I Just Took A DNA Test
What happens when you discover your parents aren’t who they thought they were? Or that something from their past is now about to change your present, and your future?
With the rise of commercial DNA tests like 23andMe.com and Ancestry.com, the rise in consumer DNA testing has become commonplace. While this usually starts out as exciting and fun – sometimes they it isn’t.
More and more people are discovering that the people they thought were their parents, are not. The revelations of DNA testing can bring about surprises, as it has for the estimated 10 percent of commercial test-takers, equaling approximately 3 million people.
Discovering that the person you thought was your parent is not can be a life-altering experience. Feelings of confusion about your identity and grief are common, not to mention the complexities that come with how to respond to this new information.
The term used is MPE (Misattributed Parentage Experience) or NPE (Not Parent Expected).
What is Misattributed Parentage?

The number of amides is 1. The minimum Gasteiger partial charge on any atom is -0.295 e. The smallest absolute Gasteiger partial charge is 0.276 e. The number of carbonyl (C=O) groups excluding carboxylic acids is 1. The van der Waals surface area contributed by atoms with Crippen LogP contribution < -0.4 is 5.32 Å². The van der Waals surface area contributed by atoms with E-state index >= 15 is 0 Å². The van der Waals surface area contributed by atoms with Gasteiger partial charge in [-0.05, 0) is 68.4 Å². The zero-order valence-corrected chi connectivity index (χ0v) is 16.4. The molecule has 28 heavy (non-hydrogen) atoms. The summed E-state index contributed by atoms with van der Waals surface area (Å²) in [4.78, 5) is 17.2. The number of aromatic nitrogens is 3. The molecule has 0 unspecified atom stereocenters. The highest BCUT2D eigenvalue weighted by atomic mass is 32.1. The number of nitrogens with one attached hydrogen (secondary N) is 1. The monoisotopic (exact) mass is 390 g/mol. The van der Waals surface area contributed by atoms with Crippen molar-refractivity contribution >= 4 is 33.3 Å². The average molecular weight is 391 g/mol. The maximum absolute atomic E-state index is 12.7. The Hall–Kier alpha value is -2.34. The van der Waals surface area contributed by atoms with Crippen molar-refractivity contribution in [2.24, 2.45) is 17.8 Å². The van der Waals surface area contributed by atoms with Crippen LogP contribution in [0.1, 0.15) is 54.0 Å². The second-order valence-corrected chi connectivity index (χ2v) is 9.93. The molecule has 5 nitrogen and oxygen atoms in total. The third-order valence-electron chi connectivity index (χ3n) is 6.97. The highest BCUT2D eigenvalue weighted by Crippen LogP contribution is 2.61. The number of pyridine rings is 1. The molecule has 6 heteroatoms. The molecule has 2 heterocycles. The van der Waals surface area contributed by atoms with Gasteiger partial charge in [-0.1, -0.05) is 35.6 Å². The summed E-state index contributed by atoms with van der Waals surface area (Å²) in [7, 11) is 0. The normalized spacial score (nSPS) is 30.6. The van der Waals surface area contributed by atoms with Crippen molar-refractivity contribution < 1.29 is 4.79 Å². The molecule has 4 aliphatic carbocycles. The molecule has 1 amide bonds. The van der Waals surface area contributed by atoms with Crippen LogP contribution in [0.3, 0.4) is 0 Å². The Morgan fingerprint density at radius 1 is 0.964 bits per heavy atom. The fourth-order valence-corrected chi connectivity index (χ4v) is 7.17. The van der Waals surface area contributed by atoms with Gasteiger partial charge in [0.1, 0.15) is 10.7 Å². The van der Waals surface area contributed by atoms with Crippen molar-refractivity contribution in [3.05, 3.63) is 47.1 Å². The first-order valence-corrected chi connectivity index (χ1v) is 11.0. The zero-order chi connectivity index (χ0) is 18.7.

Misattributed parentage is defined as the misattribution of genetic parentage: that is, that the generally considered parent of an individual is not that individual’s genetic parent.
Although most of what you find online tends to focus on misattributed paternity, with the presumption that it results from infidelity, there are a variety of cases in which researchers may discover that an individual’s paternity or maternity is misattributed.
An individual may not know that they are adopted, or the wrong egg and sperm may have been used during in vitro fertilization (IVF), or a child may have been switched at birth.
An MPE discovery is best understood as a kind of trauma on a spectrum – sometimes mild and other times just the opposite it’s different for everybody. How we deal with that experience matters.
I can help you deal with the unique challenges that come with discovery of MPE, and also a non-parental event (NPE) to gain the necessary skills to cope with them and make sense of the confusion you might be feeling. Contact me for more information.
I know firsthand what you may be going through; I, too, have lived through this.